New Biggest Loser trainers; Gold Rush star dies; Kitchen Nightmares’ success rate; CW show cancels itself

Recent reality TV news

  • Gold Rush star James Harness died at age 57, Discovery Channel confirmed to THR. He left the show after its second season because of pain related to a car accident.
  • There will be four trainers on the next season of The Biggest Loser, as the show is replacing Jillian Michaels, who quit for a third time with two trainers: Jennifer Widerstrom and Jessie Pavelka, the cousin of former Bachelor Jake Pavelka. NBC describes the former DietTribe trainer as “an internationally recognized fitness expert known for helping others develop practical solutions to lose weight and live a healthy lifestyle,” and describes Winderstrom, who was an American Gladiators star, as “a top fitness expert committed to helping people live their best lives through health and fitness.”
  • Cee Lo Green quit The Voice because “It easily and quickly became a job. [...] Very, very obligating … Taxing and tiring … I still tip my hat to Adam and Blake and those guys who continuously do it, but I think I ran my course there just naturally,” he told Us Weekly.
  • The CW’s Famous in 12, the real-time reality series that promised to make a family famous in 12 weeks while being “guided by Harvey Levin and the TMZ machine,” cancelled itself after five weeks during Tuesday’s episode. Zap2it notes that “hardly anyone watched the show,” which ” averaged 641,000 viewers and a 0.2 rating among adults 18-49, which even for the summer on The CW are weak numbers.” I hope this also illustrates TMZ’s declining power, and hope TMZ cancels itself next.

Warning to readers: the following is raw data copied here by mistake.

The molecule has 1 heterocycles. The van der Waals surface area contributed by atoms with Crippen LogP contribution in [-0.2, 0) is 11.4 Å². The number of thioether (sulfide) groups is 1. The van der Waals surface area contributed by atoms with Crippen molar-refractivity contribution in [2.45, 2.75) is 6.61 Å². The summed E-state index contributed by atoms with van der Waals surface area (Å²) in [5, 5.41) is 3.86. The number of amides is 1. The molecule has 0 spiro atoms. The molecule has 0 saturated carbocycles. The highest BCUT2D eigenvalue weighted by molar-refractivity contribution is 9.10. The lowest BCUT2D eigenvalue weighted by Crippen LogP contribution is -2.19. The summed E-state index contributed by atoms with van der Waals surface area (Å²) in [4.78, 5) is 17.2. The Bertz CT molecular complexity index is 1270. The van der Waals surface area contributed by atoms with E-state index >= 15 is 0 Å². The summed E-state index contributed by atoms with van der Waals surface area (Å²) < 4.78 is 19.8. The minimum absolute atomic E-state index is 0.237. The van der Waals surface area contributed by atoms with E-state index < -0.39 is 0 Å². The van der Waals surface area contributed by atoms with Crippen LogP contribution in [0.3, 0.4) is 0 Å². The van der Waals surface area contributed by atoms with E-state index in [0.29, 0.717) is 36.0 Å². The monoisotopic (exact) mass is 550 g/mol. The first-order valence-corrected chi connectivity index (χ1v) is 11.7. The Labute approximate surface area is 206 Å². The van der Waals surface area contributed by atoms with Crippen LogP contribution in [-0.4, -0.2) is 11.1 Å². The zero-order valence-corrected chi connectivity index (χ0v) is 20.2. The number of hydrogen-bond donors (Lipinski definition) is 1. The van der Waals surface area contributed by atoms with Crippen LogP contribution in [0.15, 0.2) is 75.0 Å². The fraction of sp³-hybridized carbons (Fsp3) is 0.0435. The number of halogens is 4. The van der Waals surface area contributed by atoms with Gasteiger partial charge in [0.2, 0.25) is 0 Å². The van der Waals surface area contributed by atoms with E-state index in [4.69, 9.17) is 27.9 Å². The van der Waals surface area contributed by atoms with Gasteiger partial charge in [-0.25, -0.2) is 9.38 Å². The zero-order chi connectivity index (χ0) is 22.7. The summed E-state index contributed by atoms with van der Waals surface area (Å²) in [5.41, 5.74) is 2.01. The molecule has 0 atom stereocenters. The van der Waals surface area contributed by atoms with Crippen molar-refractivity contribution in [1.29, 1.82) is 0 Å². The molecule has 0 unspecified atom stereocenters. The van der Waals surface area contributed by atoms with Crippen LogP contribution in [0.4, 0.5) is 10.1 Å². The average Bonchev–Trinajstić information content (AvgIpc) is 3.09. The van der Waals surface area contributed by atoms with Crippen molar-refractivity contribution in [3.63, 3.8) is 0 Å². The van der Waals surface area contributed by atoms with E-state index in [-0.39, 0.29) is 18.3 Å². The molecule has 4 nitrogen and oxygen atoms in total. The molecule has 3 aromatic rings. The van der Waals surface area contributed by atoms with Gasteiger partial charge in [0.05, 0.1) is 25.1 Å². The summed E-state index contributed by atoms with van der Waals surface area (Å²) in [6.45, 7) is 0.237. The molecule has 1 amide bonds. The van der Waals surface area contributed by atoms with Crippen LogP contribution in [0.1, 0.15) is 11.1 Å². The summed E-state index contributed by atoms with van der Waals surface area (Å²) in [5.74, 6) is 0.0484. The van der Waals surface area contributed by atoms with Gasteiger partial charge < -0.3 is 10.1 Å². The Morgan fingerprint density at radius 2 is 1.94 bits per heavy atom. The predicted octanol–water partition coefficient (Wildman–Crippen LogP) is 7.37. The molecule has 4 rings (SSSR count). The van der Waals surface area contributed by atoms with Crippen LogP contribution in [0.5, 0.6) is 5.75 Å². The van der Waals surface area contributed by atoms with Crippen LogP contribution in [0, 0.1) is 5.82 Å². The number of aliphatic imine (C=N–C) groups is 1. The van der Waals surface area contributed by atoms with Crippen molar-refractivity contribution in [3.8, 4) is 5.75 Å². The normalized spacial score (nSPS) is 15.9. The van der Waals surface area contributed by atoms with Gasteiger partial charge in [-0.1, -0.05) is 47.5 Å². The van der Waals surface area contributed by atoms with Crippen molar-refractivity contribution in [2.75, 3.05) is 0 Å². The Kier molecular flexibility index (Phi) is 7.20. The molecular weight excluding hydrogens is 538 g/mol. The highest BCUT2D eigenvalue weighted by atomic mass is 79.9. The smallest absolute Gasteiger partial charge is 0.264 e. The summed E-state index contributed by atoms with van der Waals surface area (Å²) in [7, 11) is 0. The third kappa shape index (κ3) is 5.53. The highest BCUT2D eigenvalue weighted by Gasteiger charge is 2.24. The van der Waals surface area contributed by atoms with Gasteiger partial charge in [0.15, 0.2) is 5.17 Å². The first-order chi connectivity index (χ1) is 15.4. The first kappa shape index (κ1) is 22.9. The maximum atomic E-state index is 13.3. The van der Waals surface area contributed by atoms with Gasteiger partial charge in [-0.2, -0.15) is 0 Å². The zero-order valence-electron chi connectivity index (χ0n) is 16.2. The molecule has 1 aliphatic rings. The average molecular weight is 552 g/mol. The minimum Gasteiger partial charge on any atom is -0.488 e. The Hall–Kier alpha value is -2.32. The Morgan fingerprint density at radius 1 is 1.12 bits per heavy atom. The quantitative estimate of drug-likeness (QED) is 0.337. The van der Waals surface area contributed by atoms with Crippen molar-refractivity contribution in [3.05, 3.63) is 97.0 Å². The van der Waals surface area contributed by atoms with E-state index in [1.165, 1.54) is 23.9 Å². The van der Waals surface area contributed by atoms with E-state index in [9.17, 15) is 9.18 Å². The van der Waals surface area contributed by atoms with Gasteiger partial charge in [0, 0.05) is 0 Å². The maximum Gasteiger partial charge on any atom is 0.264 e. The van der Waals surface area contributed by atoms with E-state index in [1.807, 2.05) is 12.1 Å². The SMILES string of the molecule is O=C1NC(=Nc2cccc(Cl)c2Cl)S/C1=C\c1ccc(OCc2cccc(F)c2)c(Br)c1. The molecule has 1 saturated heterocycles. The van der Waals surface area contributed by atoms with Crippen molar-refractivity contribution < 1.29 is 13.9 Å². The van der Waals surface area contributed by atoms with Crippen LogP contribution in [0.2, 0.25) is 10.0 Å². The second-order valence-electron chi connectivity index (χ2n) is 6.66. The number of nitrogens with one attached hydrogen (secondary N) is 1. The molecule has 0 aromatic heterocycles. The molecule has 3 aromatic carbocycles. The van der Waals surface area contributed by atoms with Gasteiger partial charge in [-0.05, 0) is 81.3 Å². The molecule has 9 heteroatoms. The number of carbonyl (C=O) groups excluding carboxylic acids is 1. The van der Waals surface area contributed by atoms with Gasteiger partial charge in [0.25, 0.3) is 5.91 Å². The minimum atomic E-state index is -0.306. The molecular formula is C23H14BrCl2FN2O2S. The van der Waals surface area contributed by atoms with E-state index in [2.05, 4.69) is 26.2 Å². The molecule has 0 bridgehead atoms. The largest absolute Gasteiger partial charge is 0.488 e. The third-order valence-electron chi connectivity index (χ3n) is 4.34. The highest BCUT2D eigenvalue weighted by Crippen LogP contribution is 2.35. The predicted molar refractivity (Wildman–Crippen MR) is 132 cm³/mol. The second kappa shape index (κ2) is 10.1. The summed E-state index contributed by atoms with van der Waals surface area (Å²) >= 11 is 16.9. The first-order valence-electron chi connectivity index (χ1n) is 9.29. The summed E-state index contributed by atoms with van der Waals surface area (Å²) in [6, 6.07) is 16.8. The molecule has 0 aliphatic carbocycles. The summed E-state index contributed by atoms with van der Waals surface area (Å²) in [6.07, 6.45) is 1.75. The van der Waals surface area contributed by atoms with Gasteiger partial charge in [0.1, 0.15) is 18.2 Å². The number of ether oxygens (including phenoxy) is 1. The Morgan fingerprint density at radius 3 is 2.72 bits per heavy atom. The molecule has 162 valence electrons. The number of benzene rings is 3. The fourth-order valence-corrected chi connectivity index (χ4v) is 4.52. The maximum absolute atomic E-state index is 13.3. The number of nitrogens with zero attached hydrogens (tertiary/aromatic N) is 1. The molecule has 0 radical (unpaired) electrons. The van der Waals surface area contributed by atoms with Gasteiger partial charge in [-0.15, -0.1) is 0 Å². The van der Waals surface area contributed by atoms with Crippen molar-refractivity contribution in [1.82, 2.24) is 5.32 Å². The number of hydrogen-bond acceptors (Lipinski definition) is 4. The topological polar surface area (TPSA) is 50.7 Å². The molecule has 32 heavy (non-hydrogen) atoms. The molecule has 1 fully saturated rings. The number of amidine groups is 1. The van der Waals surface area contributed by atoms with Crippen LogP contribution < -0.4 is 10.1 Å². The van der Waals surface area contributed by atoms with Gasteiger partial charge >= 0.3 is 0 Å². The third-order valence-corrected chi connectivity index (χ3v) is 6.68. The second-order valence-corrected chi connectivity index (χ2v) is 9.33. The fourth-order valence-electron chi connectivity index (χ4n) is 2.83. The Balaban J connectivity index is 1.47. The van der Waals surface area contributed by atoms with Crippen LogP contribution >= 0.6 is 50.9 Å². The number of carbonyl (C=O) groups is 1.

• HGTV’s Rehab Addict has partnered with Lebron James‘ the LeBron James Family Foundation to renovate homes for 10 families in Akron.
  • A Swiss reality show called Job Tausch (“Job Swap”) is filming in Southwest Florida, where two firefighters from Switzerland are training with the Cape Coral Fire Department, which sent two firefighters to Switzerland.
  • Is a One Direction reality show filming?
  • Johnny Depp judged the finale of a reality competition series in China, Chinese Dream.
  • Heidi Montag says her appearance on Celebrity Wife Swap “was really fun to just be more authentic and be in a situation and see what happens. I’m shocked at how amazing it was.” Amazing how that whole non-scripted reality TV thing can work.
  • Several reality TV production companies have created the Nonfiction Producers Association, which they say will be “a non-profit trade group dedicated to maintaining, growing and nurturing the documentary and nonfiction TV production industry.” A press release said it will “provide industry information, training and assistance to production companies, their staffs, and production employees, and promote ‘best practices’ that ensure production employees, independent contractors, vendors and other stakeholders have a voice and platform for meaningful discourse that can encourage and contribute to the continued success and welfare of all parties within the nonfiction television industry.” Among the companies that are on board: Atlas Media, Original Media, Big Fish Entertainment, Leftfield Pictures, and True Entertainment.

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about the writer

Andy Dehnart is a journalist who has covered reality television for more than 15 years and created reality blurred in 2000. A member of the Television Critics Association, his writing and criticism about television, culture, and media has appeared on NPR and in Playboy, Buzzfeed, and many other publications. Andy, 36, also directs the journalism program at Stetson University in Florida, where he teaches creative nonfiction and journalism. He has an M.F.A. in nonfiction writing and literature from Bennington College. More about reality blurred and Andy.